cloverleaf wrote:I am going to set up a small business..my supplier is fr Thailand. They r not a listed company based. Just a few workers working for them. In this case, how do i ensure that there won't be a breach of contract? I mean there is no legal agreement to sign..issit juz based on mutual trust? What if i pay them and they breach the agreement? Should I at least write up a agreement and both parties sign? Pls advise me!!!!!!!!! million thanks..

How to approach this challenge depends on the volume and value of your imports from Thailand.

If the value of your potential order is not of any significant value and thereby does not impose a huge strain on your finances in case of failure, then I would say that a prepayment is the way to go. Just make sure that your supplier understands that the potential profit from a long term business relationship by far exceed any short term profits he may get from keeping your money and not delivering the goods.

On the other hand if your order represents a substantial value you may consider making a small deposit in order to have the goods produced and then fly to Thailand in person to make the final payment after inspecting the goods and receiving the B/L. Airfares are quite cheap nowadays and it should not take more than a days time to finalize your business in Thailand.

As a last remark it is always a good idea to put in writhing what you have agreed upon, i.e. volume, quality, delivery, payment etc. It will reduce the risk of misunderstandings.
Impossible is nothing!

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Postby CSP » Thu, 20 Oct 2005 1:28 pm

If i had paid the supplier for the goods in their area, and is goin to ship over to singapore, Do i need to know the procedures and do all whatever documents needed so to export and import? will i need to book shipping space, how and where to collect the good once it reach the destination etc.....

Me just started to read books on export / import, but don ready understand the book.
Maybe the book is not for newbie to understand :cry:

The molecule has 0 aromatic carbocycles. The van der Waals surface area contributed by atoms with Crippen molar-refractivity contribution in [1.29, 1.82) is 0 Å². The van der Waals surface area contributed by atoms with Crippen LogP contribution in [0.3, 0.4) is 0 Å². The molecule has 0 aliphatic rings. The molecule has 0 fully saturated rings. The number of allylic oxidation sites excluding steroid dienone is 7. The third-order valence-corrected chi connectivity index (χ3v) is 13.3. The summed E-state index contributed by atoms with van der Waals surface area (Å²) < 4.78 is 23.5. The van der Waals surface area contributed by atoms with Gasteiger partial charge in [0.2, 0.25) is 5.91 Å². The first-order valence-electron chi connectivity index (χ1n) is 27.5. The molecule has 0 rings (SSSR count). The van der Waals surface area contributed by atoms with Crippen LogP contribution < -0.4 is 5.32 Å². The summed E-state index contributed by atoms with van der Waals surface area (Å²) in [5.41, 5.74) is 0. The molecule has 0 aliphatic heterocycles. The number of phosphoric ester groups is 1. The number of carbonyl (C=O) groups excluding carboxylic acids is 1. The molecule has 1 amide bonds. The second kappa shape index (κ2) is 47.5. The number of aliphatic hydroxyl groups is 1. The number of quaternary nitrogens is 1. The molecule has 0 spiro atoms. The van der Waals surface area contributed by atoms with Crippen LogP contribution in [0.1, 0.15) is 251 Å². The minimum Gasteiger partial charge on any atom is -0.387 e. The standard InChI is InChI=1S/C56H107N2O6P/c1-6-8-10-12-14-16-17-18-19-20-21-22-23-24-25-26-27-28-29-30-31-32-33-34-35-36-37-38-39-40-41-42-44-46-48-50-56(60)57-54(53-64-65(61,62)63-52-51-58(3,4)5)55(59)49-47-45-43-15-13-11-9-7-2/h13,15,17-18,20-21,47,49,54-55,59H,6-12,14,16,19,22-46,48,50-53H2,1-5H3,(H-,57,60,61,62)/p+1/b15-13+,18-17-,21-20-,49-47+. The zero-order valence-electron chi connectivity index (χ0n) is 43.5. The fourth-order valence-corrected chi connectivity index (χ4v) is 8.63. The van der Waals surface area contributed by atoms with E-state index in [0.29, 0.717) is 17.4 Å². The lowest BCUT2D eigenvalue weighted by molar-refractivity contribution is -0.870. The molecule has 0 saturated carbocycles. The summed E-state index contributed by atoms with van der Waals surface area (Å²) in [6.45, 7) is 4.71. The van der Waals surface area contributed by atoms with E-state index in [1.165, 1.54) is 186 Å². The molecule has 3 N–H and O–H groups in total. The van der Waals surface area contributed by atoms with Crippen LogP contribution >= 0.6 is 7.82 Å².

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Postby Oriental » Thu, 20 Oct 2005 3:35 pm

CSP wrote:If i had paid the supplier for the goods in their area, and is goin to ship over to singapore, Do i need to know the procedures and do all whatever documents needed so to export and import? will i need to book shipping space, how and where to collect the good once it reach the destination etc.....

Me just started to read books on export / import, but don ready understand the book.
Maybe the book is not for newbie to understand :cry:


Perhaps you should gain some work experience in import/export business first before starting a business on your own. If you spend, say one year, in an import/export company you may gain vital information and know how that will come in handy and reduce the risk of making fatal mistakes.

However, if you wish to proceed right away then it is possible to buy the services you require, just contact a shipping agent.

If your price, profit margin and traded volume allows for it, then money will buy you just about any service or assistance you will need in running your business.
Impossible is nothing!

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Postby CSP » Thu, 20 Oct 2005 4:56 pm

Am i able to be in an import/Export com with NTC 2 cert.
What post will i hold in this ntc 2 cert.

I jus saw (tue clsassified) a course on import & export procedures & documentatio for $325.50, $288 with SDF subsidy. 15hrs(5 sessions)

Thought of signin up but don know is it useful to get a job in I/E port or not.

Any suggustion or someone u know need to employ worker in import/export industries. Any post also can.

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Postby CSP » Thu, 20 Oct 2005 5:38 pm

Work for free also can.
But must provide transportation, 3 meal allowance
And
TEACH ME NEW THING EVERYDAY.
(must be related to import/ export, others not considered)

No scolding, must be patience to teach. Haha.
Teach untill i know.